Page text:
If your child is testing low on the SSAT, PSAT, PLAN, or Achievement Tests in grades 7-10, that’s a sign to start thinking about adding a test prep protocol, or reevaluating one you might already have in place. That’s also a sign to do a full battery of learning disability testing to figure out the underlying cognitive issue.
The goal isn’t necessarily to get accommodations for standardized tests, because not every kid with learning problems has those kinds of learning disabilities. Instead, you’re trying to figure out more broadly how your child's brain works. What skills or developmental things are missing, or haven’t been completely nailed down? Now is the time to go back and nail down those skills (if possible), but you won’t know how best to do that if you don’t know what the underlying problem is.
The right testing might also uncover something that nobody else saw simply because your kid has gotten so good at compensating for and camouflaging the real issue. For example, your child might have gotten really good at decoding words to compensate for his dyslexia, and he might have been doing just well enough in school that nobody has flagged it.
Test Prep Tutor or Reading Specialist?
Reading fluency is a hot topic in the study of learning development. If cognitive testing reveals that the underlying problem is reading fluency, there is frankly no test prep tutor in the world who is going to fix the reading fluency problem, because it’s not a test prep problem. Take the money you’d be spending on test prep and put at least some of it toward a reading specialist. (You can alternate it with test prep if you want to mix the two.) We can’t overstate how important it is to work on developing reading fluency and to intervene as necessary if your child's reading fluency isn’t where it should be.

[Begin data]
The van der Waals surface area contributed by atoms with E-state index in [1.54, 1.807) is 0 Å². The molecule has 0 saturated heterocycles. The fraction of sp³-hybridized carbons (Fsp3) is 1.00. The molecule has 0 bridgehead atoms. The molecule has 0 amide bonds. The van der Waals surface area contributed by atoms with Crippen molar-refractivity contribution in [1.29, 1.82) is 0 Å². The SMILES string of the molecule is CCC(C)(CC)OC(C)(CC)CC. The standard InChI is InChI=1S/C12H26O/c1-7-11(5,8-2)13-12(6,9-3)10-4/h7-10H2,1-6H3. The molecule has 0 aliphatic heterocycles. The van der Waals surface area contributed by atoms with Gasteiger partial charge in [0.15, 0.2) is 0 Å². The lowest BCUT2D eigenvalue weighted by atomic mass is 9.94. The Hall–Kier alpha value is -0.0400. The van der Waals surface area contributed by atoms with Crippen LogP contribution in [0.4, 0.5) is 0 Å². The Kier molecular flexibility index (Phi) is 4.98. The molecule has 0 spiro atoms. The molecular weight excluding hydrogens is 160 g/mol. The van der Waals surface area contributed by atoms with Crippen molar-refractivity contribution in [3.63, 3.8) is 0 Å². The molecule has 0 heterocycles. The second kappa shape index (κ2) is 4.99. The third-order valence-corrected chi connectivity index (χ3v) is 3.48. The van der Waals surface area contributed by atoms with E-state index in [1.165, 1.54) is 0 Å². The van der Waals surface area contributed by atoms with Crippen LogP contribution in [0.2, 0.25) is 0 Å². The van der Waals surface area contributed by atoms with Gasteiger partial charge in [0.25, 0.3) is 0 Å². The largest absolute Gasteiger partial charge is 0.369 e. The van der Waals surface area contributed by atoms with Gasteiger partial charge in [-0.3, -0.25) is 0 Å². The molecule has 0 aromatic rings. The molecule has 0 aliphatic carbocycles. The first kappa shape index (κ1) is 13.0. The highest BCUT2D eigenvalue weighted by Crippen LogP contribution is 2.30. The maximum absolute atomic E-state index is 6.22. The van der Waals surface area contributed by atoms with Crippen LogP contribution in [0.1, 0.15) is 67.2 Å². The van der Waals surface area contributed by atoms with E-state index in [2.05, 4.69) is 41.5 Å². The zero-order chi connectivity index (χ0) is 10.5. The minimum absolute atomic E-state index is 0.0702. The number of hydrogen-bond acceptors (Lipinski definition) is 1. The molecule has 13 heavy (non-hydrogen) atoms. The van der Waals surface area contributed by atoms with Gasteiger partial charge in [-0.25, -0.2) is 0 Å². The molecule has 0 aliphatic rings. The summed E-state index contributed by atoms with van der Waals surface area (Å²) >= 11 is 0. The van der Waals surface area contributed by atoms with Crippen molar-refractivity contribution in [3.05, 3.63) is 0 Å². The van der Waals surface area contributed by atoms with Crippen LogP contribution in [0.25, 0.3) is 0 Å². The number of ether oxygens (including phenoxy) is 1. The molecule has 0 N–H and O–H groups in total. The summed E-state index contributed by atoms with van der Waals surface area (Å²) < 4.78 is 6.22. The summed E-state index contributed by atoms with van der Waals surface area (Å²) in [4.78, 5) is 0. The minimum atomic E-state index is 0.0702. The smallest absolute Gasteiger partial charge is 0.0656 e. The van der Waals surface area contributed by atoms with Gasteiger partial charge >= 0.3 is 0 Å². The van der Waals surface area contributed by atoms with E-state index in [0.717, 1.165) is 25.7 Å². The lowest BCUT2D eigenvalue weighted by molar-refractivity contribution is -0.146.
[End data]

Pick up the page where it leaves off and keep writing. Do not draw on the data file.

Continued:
In fact, some kids get tracked as learning disabled when the problem is really that they never learned how to read properly in earlier grades. If children haven’t developed good reading fluency in grades 3-5, they are going to have problems with all their learning going forward, and boys are especially vulnerable. That can snowball quickly. As Annie Murphy Paul puts it, "Children who have made the leap to fluent reading will learn exponentially, while those who haven't will slump" (from "Why Third Grade Is So Important: The ‘Matthew Effect’").
It turns out that third grade is a very important juncture in a child's longer-term learning development (i.e. learning how to learn). So what do you do if third grade has already come and gone? Assuming you can’t hop in a time machine, you have an opportunity, now that those SSAT and PSAT scores have come back, to identify and fix problems that might have been lurking undiagnosed for some time. There’s no shame whatsoever in getting the testing done and figuring out how to get things back on track.